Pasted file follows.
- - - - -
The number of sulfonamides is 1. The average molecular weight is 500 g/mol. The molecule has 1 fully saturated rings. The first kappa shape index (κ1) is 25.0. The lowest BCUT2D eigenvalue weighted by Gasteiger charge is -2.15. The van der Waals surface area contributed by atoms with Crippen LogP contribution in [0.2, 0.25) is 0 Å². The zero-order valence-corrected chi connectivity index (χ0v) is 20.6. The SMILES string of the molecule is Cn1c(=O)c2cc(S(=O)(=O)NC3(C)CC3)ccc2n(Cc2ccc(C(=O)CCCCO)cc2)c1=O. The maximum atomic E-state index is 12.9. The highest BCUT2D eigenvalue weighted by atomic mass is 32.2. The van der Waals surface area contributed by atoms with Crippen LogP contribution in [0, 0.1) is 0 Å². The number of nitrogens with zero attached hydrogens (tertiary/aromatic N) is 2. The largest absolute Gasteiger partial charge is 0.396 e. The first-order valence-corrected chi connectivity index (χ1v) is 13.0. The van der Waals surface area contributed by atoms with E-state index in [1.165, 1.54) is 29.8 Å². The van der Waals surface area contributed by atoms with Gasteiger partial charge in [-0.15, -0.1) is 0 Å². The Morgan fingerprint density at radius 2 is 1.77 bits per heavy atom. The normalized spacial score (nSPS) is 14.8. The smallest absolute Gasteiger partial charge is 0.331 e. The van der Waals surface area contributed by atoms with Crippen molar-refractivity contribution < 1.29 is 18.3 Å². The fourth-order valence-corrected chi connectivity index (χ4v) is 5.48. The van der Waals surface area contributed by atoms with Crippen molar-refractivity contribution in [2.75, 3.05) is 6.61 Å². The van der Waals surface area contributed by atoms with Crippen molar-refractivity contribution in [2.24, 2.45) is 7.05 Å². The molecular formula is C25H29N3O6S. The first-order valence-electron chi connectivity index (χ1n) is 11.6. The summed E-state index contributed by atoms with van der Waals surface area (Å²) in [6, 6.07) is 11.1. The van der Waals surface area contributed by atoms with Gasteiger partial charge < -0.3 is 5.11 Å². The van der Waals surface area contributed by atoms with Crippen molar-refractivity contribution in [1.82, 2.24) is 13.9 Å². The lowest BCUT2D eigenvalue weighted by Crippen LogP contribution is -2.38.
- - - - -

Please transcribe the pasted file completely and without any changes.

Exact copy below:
The number of sulfonamides is 1. The average molecular weight is 500 g/mol. The molecule has 1 fully saturated rings. The first kappa shape index (κ1) is 25.0. The lowest BCUT2D eigenvalue weighted by Gasteiger charge is -2.15. The van der Waals surface area contributed by atoms with Crippen LogP contribution in [0.2, 0.25) is 0 Å². The zero-order valence-corrected chi connectivity index (χ0v) is 20.6. The SMILES string of the molecule is Cn1c(=O)c2cc(S(=O)(=O)NC3(C)CC3)ccc2n(Cc2ccc(C(=O)CCCCO)cc2)c1=O. The maximum atomic E-state index is 12.9. The highest BCUT2D eigenvalue weighted by atomic mass is 32.2. The van der Waals surface area contributed by atoms with Crippen LogP contribution in [0, 0.1) is 0 Å². The number of nitrogens with zero attached hydrogens (tertiary/aromatic N) is 2. The largest absolute Gasteiger partial charge is 0.396 e. The first-order valence-corrected chi connectivity index (χ1v) is 13.0. The van der Waals surface area contributed by atoms with E-state index in [1.165, 1.54) is 29.8 Å². The van der Waals surface area contributed by atoms with Gasteiger partial charge in [-0.15, -0.1) is 0 Å². The Morgan fingerprint density at radius 2 is 1.77 bits per heavy atom. The normalized spacial score (nSPS) is 14.8. The smallest absolute Gasteiger partial charge is 0.331 e. The van der Waals surface area contributed by atoms with Crippen molar-refractivity contribution < 1.29 is 18.3 Å². The fourth-order valence-corrected chi connectivity index (χ4v) is 5.48. The van der Waals surface area contributed by atoms with Crippen molar-refractivity contribution in [2.75, 3.05) is 6.61 Å². The van der Waals surface area contributed by atoms with Crippen molar-refractivity contribution in [2.24, 2.45) is 7.05 Å². The molecular formula is C25H29N3O6S. The first-order valence-electron chi connectivity index (χ1n) is 11.6. The summed E-state index contributed by atoms with van der Waals surface area (Å²) in [6, 6.07) is 11.1. The van der Waals surface area contributed by atoms with Gasteiger partial charge < -0.3 is 5.11 Å². The van der Waals surface area contributed by atoms with Crippen molar-refractivity contribution in [1.82, 2.24) is 13.9 Å². The lowest BCUT2D eigenvalue weighted by Crippen LogP contribution is -2.38.